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The Pamphlet Collection of Sir Robert Stout: Volume 18

To the Editor of the Argus

To the Editor of the Argus.

Sir—I never knew till this moment what a misfortune it is to be obscure. I am not naturally of an envious disposition, but I cannot help feeling that it is worth living for, to be able to say that a whole people is on the tiptoe of expectation to learn one's opinion. On the other hand, I trust the inhabitants of this and the neighbouring colonies are properly sensible of their obligations page 9 to Mr. James Smith, for having at last spoken, and so relieved them from the distressing uncertainty, of how they should estimate the quality of Mr. Montgomery's Hamlet. As to Mr. Montgomery himself, having now been made aware of the sad truth that he is not the great actor some of his critics and admirers have pronounced IBM, it can hardly help but that he will return to Europe in the "Great Britain," and be for the rest of his life content to rate himself among the lesser lights of the theatrical firmament. Nevertheless, there be dissentients in this, as in most other matters of opinion; and, to be frank with you, I at once proclaim myself of an entirely different way of thinking from Mr, Smith. You may perhaps shudder and stand aghast at the temerity which refuses accord with the sentiments of a gentleman who, it appears, holds the right to speak oracularly in matters of theatrical criticism; but your own experience will render it unnecessary for me to remind you that obstinate people of my complexion continually present themselves, even when so potent an authority as Mr. James Smith has to be confronted.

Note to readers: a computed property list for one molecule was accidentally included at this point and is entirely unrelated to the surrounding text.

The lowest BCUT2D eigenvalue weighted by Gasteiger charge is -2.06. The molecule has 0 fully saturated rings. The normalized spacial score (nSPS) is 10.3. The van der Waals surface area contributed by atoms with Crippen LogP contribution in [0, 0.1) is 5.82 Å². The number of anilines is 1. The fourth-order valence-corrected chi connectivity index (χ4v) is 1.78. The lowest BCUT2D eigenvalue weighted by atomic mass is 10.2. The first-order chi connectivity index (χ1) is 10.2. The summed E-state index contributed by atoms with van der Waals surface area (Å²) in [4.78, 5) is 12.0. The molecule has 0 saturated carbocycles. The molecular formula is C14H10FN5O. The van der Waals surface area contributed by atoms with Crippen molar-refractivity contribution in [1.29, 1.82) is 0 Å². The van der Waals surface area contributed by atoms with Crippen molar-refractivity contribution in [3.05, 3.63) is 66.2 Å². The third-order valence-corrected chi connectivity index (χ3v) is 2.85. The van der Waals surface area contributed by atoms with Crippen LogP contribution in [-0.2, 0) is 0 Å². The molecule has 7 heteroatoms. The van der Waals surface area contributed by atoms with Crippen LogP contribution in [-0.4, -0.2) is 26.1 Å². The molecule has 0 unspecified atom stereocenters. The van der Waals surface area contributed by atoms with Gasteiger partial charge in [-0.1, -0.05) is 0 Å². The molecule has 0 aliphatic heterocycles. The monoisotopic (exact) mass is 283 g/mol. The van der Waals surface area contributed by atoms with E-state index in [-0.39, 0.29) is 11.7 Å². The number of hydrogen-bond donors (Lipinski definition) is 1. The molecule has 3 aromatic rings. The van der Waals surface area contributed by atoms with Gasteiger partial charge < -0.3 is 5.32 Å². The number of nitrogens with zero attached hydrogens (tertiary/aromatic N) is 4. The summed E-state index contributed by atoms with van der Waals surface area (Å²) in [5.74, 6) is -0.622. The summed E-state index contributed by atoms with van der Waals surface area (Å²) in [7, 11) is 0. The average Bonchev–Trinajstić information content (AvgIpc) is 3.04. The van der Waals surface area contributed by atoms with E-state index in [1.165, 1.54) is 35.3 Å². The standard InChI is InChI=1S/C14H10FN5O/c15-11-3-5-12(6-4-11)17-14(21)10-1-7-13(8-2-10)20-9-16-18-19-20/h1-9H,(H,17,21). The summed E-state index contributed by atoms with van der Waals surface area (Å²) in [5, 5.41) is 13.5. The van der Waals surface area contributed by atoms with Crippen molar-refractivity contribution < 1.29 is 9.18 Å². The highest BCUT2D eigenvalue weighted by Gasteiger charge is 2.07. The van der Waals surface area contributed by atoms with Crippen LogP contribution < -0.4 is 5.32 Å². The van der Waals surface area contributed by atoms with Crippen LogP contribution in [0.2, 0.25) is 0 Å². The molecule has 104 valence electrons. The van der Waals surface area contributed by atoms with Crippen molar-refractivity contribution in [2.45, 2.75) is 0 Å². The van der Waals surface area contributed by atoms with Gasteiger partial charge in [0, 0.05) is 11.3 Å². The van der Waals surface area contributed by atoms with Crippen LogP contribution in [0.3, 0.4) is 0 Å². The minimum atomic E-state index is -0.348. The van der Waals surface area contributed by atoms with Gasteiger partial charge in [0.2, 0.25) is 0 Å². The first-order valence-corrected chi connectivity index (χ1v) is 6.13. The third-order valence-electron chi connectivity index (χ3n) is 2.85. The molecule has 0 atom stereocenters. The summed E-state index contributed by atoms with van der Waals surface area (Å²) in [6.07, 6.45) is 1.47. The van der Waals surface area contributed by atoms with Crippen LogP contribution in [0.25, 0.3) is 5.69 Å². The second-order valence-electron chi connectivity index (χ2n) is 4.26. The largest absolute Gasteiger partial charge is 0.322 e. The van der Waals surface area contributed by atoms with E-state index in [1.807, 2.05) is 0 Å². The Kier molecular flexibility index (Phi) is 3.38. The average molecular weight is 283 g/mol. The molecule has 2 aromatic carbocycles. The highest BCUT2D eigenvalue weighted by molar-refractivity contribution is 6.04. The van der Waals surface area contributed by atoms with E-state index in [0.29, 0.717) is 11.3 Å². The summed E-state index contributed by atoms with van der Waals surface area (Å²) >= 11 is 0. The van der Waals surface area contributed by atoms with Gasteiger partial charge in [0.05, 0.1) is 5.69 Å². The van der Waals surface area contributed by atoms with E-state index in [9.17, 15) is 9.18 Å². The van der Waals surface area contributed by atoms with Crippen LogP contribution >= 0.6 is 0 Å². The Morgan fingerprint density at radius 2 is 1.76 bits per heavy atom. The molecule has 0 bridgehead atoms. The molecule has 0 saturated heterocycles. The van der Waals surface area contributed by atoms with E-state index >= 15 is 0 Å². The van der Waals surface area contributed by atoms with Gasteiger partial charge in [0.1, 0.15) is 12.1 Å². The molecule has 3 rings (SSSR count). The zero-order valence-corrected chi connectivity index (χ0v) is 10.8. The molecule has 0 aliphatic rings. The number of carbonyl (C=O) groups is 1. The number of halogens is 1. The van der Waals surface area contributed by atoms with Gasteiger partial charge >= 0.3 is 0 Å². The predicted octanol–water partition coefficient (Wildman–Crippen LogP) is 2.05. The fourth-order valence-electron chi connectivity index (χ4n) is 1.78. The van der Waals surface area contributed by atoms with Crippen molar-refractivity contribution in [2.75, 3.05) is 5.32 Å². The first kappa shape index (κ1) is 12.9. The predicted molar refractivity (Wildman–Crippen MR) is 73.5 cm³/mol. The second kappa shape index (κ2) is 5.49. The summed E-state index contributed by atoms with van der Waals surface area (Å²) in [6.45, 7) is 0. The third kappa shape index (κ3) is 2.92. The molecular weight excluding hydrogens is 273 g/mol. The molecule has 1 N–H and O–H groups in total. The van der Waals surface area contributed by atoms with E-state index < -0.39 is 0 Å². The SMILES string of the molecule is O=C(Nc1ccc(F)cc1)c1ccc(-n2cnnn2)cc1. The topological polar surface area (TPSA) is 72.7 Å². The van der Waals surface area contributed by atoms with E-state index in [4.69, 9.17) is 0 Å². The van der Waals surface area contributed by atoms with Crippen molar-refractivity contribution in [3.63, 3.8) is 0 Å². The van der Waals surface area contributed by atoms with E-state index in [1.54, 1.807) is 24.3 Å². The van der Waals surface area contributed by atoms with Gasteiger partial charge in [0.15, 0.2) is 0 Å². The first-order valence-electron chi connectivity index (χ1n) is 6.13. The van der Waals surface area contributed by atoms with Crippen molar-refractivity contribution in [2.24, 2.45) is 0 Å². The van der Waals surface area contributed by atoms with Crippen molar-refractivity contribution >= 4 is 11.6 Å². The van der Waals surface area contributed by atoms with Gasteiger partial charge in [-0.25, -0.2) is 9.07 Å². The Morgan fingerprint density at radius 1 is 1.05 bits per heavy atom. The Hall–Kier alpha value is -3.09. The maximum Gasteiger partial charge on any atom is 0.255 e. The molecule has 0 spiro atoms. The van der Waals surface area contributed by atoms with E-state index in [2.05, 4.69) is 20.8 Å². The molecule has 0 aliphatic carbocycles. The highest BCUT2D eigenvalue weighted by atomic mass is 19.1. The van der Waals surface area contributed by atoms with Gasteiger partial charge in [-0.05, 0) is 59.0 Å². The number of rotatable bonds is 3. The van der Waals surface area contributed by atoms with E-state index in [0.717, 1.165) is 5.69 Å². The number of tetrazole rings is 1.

Freely translated, and highly condensed, Mr. Smith's letter appears to me to consist of some such declaration as this:—"Mr. Montgomery is passable, and that is about all; he walks quietly through his part, and reads fairly enough, and—voila tout." If you submit this letter of mine to a similar process of transmutation, it may declare to this effect:—That Mr. Montgomery, being strongly impressed with the prevailing fault of actors in making their characters only pieces of stage-mechanism, more or less skilful or clumsy, has determined on presenting them as living and breathing things, having human passions and prejudices, and so expressing these, not according to arbitrary models, but in obedience to that kind of impulse from which all the greatest works of art result.